A study built on ambulatory PA monitoring
The results “also provide more proof for the concept of ambulatory hemodynamic monitoring” in patients with heart failure to monitor their status, she added. The study enrolled only patients who had already received a CardioMEMS implant as part of their routine care. This device allows for frequent, noninvasive monitoring of PA pressures. Researchers collected PA pressure data from patients twice daily for the entire 13-week study.
The EMBRACE HF (Empagliflozin Impact on Hemodynamics in Patients With Heart Failure) study enrolled patients with established heart failure, a CardioMEMS implant, and New York Heart Association class II-IV symptoms at any of eight U.S. centers. Patients averaged about 65 years old, and slightly more than half had class III disease, which denotes marked limitation of physical activity.
Despite the brief treatment period, patients who received empagliflozin showed other evidence of benefit including a trend toward improved quality of life scores, reduced levels of two different forms of brain natriuretic peptide, and significant weight loss, compared with controls, that averaged 2.4 kg.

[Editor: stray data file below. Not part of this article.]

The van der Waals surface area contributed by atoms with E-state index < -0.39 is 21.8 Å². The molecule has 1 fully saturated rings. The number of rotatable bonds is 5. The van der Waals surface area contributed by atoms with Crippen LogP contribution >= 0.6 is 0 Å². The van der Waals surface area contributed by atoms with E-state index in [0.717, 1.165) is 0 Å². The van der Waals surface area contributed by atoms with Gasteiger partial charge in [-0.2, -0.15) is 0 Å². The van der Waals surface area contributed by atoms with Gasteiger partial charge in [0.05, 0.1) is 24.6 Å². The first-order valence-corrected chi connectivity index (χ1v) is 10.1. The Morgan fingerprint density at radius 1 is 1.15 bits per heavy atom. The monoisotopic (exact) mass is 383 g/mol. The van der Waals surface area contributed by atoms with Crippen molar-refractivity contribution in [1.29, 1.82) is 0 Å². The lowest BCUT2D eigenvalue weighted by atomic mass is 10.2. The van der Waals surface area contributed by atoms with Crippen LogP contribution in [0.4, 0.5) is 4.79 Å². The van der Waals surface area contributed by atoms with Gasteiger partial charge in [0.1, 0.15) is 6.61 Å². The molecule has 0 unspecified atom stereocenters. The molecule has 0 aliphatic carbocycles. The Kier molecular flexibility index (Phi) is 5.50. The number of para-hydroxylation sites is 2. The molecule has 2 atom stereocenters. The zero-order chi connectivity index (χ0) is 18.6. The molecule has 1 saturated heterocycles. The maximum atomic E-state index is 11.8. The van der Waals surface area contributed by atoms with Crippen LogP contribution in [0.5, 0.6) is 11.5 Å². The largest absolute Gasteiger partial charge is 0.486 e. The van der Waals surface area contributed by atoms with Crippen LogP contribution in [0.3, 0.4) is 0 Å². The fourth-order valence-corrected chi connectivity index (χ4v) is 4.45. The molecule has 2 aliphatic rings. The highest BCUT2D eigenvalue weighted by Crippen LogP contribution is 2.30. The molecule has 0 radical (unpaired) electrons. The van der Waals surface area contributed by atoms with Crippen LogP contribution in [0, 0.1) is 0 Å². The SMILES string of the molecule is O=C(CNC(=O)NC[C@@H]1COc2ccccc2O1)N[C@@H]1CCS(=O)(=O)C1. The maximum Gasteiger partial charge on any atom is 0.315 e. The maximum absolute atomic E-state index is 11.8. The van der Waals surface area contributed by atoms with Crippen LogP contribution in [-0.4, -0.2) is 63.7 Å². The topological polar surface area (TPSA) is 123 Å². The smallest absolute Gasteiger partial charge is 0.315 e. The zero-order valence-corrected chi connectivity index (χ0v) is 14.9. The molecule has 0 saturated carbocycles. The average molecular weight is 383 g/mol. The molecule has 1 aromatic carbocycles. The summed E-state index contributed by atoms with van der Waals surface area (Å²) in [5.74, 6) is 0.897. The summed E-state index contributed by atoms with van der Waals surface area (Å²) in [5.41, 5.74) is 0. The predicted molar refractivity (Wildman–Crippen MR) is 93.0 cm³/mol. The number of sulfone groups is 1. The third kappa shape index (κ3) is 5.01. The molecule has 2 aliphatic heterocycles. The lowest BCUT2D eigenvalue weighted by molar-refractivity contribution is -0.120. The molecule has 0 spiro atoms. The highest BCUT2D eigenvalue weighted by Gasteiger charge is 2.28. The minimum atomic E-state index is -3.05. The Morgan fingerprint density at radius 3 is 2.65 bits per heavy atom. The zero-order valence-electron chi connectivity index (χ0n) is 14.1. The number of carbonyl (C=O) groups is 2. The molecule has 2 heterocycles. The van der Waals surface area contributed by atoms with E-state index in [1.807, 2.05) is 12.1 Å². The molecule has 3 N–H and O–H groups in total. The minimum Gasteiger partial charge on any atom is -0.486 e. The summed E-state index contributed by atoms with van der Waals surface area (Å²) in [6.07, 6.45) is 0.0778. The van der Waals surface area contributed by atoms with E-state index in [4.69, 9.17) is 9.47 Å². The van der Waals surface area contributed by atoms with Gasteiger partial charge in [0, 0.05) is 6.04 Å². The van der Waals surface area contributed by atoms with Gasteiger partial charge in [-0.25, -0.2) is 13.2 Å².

The mechanism by which empagliflozin and other drugs in its class might lower PA filling pressures is unclear, but Dr. Kosiborod stressed that the consistent level of loop diuretic use during the study seems to rule out a diuretic effect from the SGLT2 inhibitor as having a role. A pulmonary vasculature effect is “much more likely,” perhaps mediated through modified endothelial function and vasodilation, he suggested.
EMBRACE HF was funded by Boehringer Ingelheim, the company that markets empagliflozin (Jardiance) along with Eli Lilly. Dr. Kosiborod has received research support and honoraria from Boehringer Ingelheim, and he has received honoraria from several other companies. Dr. Stevenson had no disclosures.